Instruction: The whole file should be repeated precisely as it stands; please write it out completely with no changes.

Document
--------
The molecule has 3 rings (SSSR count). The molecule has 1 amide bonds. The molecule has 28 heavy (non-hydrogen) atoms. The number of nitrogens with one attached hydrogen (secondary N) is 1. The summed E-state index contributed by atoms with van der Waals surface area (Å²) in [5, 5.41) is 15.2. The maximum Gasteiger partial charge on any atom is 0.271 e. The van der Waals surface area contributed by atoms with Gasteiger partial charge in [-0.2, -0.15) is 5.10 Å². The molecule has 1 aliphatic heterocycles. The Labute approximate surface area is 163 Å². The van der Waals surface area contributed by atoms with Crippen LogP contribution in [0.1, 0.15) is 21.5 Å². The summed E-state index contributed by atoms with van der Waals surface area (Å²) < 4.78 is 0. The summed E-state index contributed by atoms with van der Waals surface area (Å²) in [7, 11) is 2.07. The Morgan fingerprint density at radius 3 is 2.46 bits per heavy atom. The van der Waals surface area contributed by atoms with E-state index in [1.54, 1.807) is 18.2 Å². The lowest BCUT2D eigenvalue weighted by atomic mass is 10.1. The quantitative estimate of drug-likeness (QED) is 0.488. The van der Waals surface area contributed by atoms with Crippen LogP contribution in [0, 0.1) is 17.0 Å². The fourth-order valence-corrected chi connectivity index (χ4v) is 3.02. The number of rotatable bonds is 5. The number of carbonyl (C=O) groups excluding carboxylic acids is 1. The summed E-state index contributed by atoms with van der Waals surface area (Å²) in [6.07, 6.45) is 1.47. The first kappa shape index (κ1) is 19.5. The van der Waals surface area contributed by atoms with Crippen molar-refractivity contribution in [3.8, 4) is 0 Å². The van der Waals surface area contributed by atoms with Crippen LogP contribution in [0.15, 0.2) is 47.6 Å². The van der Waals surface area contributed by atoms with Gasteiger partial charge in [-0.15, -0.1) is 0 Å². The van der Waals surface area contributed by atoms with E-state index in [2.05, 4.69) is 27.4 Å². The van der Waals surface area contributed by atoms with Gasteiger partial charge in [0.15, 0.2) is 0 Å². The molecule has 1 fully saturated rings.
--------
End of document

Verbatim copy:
The molecule has 3 rings (SSSR count). The molecule has 1 amide bonds. The molecule has 28 heavy (non-hydrogen) atoms. The number of nitrogens with one attached hydrogen (secondary N) is 1. The summed E-state index contributed by atoms with van der Waals surface area (Å²) in [5, 5.41) is 15.2. The maximum Gasteiger partial charge on any atom is 0.271 e. The van der Waals surface area contributed by atoms with Gasteiger partial charge in [-0.2, -0.15) is 5.10 Å². The molecule has 1 aliphatic heterocycles. The Labute approximate surface area is 163 Å². The van der Waals surface area contributed by atoms with Crippen LogP contribution in [0.1, 0.15) is 21.5 Å². The summed E-state index contributed by atoms with van der Waals surface area (Å²) < 4.78 is 0. The summed E-state index contributed by atoms with van der Waals surface area (Å²) in [7, 11) is 2.07. The Morgan fingerprint density at radius 3 is 2.46 bits per heavy atom. The van der Waals surface area contributed by atoms with E-state index in [1.54, 1.807) is 18.2 Å². The lowest BCUT2D eigenvalue weighted by atomic mass is 10.1. The quantitative estimate of drug-likeness (QED) is 0.488. The van der Waals surface area contributed by atoms with Crippen LogP contribution in [0, 0.1) is 17.0 Å². The fourth-order valence-corrected chi connectivity index (χ4v) is 3.02. The number of rotatable bonds is 5. The number of carbonyl (C=O) groups excluding carboxylic acids is 1. The summed E-state index contributed by atoms with van der Waals surface area (Å²) in [6.07, 6.45) is 1.47. The first kappa shape index (κ1) is 19.5. The van der Waals surface area contributed by atoms with Crippen molar-refractivity contribution in [3.8, 4) is 0 Å². The van der Waals surface area contributed by atoms with Crippen LogP contribution in [0.15, 0.2) is 47.6 Å². The van der Waals surface area contributed by atoms with Gasteiger partial charge in [-0.15, -0.1) is 0 Å². The van der Waals surface area contributed by atoms with E-state index in [2.05, 4.69) is 27.4 Å². The van der Waals surface area contributed by atoms with Gasteiger partial charge in [0.15, 0.2) is 0 Å². The molecule has 1 fully saturated rings.